Acting based on fear can negatively affect long-term investment performance, write Jeff Witz, CFP, and David Zemon.
The markets have been a roller coaster lately. Should I have a different investment strategy during more volatile periods?
Stocks have been experiencing a great deal of volatility lately. The CBOE Volatility Index has seen multiple days with extremely sharp moves, the most since 2014. Higher volatility reflects greater price swings in both positive and negative directions and is a general measure of risk and uncertainty about the future direction of the markets.
The recent rise in volatility has been driven by a number of factors. Concerns that drove the stock markets lower in March included the Trump administration announcing that it would impose roughly $50 billion in tariffs on imports from China, tech giant Facebook losing over $60 billion in value after the company came under fire for failing to protect users’ data, and the Federal Reserve electing to increase interest rates. While any of these incidents alone would cause some reaction from the markets, they all came in quick succession, causing the markets to fluctuate significantly.
As investors, it is important not to overreact to outside noise and stray from your investment strategy in the face of volatile markets. Acting based on emotion and fear can cause you to make mistakes that can negatively impact your long-term investment performance. During periods of higher volatility, consider some of the following tips:
Fight the impulse to sell your holdings if the markets are dropping. Selling after drops can make temporary losses permanent and difficult to recover from. Sticking to your investment strategy, while difficult emotionally, may be healthier for your portfolio. It is important to continue monitoring your investments, but remember the long-term reasons the investment is in your portfolio. What role is it playing? If it is still a good fit, holding the investment may be the better long-term strategy.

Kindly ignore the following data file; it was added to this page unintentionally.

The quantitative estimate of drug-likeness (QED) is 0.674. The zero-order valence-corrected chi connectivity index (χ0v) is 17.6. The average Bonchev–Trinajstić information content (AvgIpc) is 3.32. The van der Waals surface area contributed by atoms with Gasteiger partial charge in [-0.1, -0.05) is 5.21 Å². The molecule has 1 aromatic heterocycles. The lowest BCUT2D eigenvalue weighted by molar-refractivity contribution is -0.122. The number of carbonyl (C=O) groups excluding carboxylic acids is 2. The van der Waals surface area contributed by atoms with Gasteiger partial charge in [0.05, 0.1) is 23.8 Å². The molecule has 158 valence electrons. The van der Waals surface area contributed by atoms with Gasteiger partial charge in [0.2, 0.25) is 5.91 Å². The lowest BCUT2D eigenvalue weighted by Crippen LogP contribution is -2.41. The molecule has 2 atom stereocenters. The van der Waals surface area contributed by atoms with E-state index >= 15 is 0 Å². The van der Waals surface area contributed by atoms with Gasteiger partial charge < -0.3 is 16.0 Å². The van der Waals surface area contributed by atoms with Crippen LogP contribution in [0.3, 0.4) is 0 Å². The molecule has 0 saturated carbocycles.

Remember that you are investing for the long term. Markets have always fluctuated up and down, and during your lifetime you’re likely to experience several significant declines. Timing when the market has hit a bottom is nearly impossible. Investors should ignore the noise and stay disciplined to the investment strategy they designed. The strategy was created specifically to avoid falling into these pitfalls.
Review your risk tolerance. Risk you took on years ago may no longer make sense given your current circumstances and life stage. If you are less open to risk, consider adjusting your target asset allocation.
Make sure your portfolio is well diversified. Volatile markets can expose improperly diversified portfolios. Review your portfolio and target asset allocation and make sure your investments are well diversified across a range of asset classes.
Rebalance your portfolio. Market volatility can skew your allocation from its original target. Certain assets will be more affected by market swings and will move outside their target allocations. Rebalance your portfolio by selling positions that have become overweight in relation to the rest of your portfolio, and move the proceeds to positions that have become underweight.
Consider defensive measures for your portfolio. If you must trade during volatile markets, there are defensive steps you can take to protect your positions. Stop orders and stop-limit orders can help shield unrealized gains or limit potential losses on an existing position. In addition, defensive assets, such as cash and cash equivalents and Treasury securities and other U.S. government bonds, can help stabilize a portfolio when stocks are slipping.
Following these tips will help you stay disciplined in your investment strategy and avoid making emotional mistakes.
Next: How does inflation impact retirement savings?How does inflation impact my retirement savings?
Inflation is the increase in the cost of goods and services over time. What $100 is able to purchase today is going to be a lot less than $100 can purchase 20-30 years from now. Let’s look at an example. At 3% inflation, $100 today will be worth only $67.30 in 20 years, which is a loss of one-third of its value. At 35 years, this amount would be further reduced to just $34.44.
It is crucial that you take inflation into account when determining how much retirement savings you will need. If you hope to maintain a certain standard of living over a 20- to 30-year retirement, you must account for the increasing cost of goods and services that will occur over that time period. To account for inflation, your long-term retirement strategy must balance short-term income needs and long-term investment growth.
The information in this column is designed to be authoritative. The publisher is not engaged in rendering legal, investment, or tax advice.